Kazuhiro NakaharaBeni ItoNanami KawakamiAki Morita
The Make-up Room
Medium: film
Year: 2015
Writer/director: Kei Morikawa
Actor: Beni Ito, Nanami Kawakami, Lily Kuribayashi, Aki Morita, Takashi Naha, Kazuhiro Nakahara, Kentaro Sakai, Jin Sato, Akiyoshi Shibata, Takashi Shigematsu, Mariko Yoshimura
Keywords: boobs, Japanese porn industry
Country: Japan
Language: Japanese
Format: 86 minutes
Url: https://www.imdb.com/title/tt4480648/
Website category: J-sleaze
Review date: 1 February 2019
It's what happens in the make-up room during the shooting of a porn film. We never leave that room and you could perform this as a pretty good stage play... which means we never see the actual porn, by the way, although there's some nudity. If you're looking for wank material, go elsewhere. The writer/director apparently made over a thousand porn films during his twenty-year career, most of the cast are real porn stars and the film feels truthful and down-to-earth.
Sometimes it's surprising just to see the nuts-and-bolts of what it's like to shoot one of these things. They, uh, don't worry too much about production lead time. "Me? I stayed up all night to finish writing this script! Arsehole!" That means none of the actresses have seen the script beforehand, but they'll still be worrying about (some of) the same things any actor does. They need to learn their lines, which might mean getting the make-up girl to read the script with them. She does so, including stage directions like, "Furious raping, facial cum."
In some ways, it's like any other film set. It's hard to learn your dialogue. Everyone needs hair and make-up. There are egos and prima donnas. Surprisingly, we see that the lead porn star also happens to be a good actress, when the director annoys everyone by deciding he needs to shoot in the make-up room.
However a lot of it is industry-specific. "Would you like to shower before your masturbation scene?" "Her boyfriend found out she's a porn star and she can't go." The girls don't like rape scenes much, but they're genuinely enthusiastic about the work and might, for instance, swap masturbation techniques. However they might return from the set needing emergency sponging because an actor fingered them too aggressively and they're bleeding down there. (The bloke who gets the sponging job isn't careful enough and gets kicked in the head.)
Last-minute hitches are also caused by the fact that this industry can't be too picky about its hiring. There's a casting swap when one girl's back turns out to be covered with tattoos. The acting quality is, uh, variable. (The hilariously bad actor apparently has a wonderful penis, though.) Make-up artists never turn up, or else the film's star might turn up late or so tired that she's falling asleep in her chair.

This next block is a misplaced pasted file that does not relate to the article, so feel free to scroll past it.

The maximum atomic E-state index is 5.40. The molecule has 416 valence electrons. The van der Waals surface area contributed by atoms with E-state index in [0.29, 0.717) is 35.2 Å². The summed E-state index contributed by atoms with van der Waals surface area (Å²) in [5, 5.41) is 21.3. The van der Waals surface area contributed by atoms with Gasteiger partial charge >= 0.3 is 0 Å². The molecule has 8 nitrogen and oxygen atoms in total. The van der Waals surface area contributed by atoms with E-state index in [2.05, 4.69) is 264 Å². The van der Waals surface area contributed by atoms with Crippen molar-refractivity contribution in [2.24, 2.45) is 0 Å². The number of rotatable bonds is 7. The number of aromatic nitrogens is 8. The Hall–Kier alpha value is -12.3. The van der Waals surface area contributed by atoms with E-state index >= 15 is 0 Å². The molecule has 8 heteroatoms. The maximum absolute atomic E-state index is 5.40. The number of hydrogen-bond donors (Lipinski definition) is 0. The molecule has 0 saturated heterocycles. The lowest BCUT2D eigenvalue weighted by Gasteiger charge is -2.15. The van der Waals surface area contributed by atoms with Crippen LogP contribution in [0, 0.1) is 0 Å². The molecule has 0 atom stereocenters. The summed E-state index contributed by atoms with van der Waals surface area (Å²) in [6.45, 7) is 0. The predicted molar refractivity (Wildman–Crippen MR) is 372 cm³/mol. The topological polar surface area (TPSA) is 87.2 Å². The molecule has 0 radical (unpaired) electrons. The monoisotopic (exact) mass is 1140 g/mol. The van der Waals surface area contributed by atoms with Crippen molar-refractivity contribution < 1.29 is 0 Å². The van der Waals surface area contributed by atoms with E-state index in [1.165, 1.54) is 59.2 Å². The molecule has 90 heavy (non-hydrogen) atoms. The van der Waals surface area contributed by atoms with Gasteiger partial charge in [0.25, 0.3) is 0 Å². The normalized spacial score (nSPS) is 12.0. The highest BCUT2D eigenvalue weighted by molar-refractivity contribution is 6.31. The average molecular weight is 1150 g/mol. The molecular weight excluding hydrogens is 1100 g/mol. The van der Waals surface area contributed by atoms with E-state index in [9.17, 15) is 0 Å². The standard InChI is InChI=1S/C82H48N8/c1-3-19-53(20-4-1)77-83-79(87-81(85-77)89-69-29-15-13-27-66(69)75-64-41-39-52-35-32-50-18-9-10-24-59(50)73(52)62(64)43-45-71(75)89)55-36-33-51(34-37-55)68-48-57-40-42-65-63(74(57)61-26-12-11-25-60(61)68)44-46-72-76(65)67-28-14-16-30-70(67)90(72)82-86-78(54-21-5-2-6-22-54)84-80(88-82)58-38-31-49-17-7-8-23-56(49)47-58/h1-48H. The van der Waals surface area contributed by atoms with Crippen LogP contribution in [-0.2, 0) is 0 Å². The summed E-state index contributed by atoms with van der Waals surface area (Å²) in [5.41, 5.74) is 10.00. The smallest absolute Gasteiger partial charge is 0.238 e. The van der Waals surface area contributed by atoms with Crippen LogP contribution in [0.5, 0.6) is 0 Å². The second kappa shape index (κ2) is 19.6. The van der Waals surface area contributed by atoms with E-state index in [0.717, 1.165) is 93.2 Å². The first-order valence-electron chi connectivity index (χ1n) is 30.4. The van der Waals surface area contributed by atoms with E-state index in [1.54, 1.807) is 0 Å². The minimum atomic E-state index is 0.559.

Most important of all, though, are of course the people. You get all sorts. Some are sad, some are funny and some are philosophical when you least expect it. One actress gets quite a long speech at the end about why she does it, how it's changed her as a person and what it means to her. One of the cast is a newbie, which means she's terrified and constantly bursting into tears. (Later, though, she gets so into it that all the girls run off to watch and then are full of praise for her "performance". That was funny.)
However you've also got more poignant people like the girl who thinks she's tall, fat and ugly. What eventually happens to her is harsh, not because anyone's cruel (they're not) but simply because she's a human being too and sensitive to being told that she's not required. "I wanted to believe that I had worth as a woman." I'm not sure her day job as a call girl is best for that, but even so she'd like to do more films and it's been ages since she last got cast in one.
The film's not a downer, though. It's got warmth and mental characters like the one who thinks "getting laid on set is the best boyfriend ever" and won't be happy if she doesn't shoot a sex scene. Getting paid for sex is better than having to go masturbate tonight again! She's also worked with this make-up girl before, so they have a long chin-wag about what she's been doing since they last met. "I retired half a year ago, but my ex was being hunted by the police for doing bank transfer scam calls. So we escaped to Okinawa. I worked as a prostitute there and then I came back. Maybe I love this industry!" They also discuss what this work does to your private life. "I had some problems with my parents, especially Dad. But I said, 'Hey, dad. Your daughter loves being filmed having sex and that's how I'm supporting myself!' So he stopped saying anything. He doesn't speak to me even when I go home for funerals."
Even the cameraman's a character. He's grumpy. He doesn't seem to like the director.
This film is much better than you'd assume from the subject matter and the obviously low budget. The director makes a virtue of his apparently static one-set film, creating compositions that feel both intimate and dynamic. Meanwhile the world everyone creates is warm, touching and funny. It's surprisingly charming just to see the kind of conversations these people have and what they'll be worrying about. It's a train wreck of egos, incompetents, last-minute screw-ups and madpeople who change their minds at the drop of a hat, but they're going to get their film made even if it means not going home until the small hours. So what if they have to drop the lesbian scene at the last minute? This movie is surprisingly good and clever.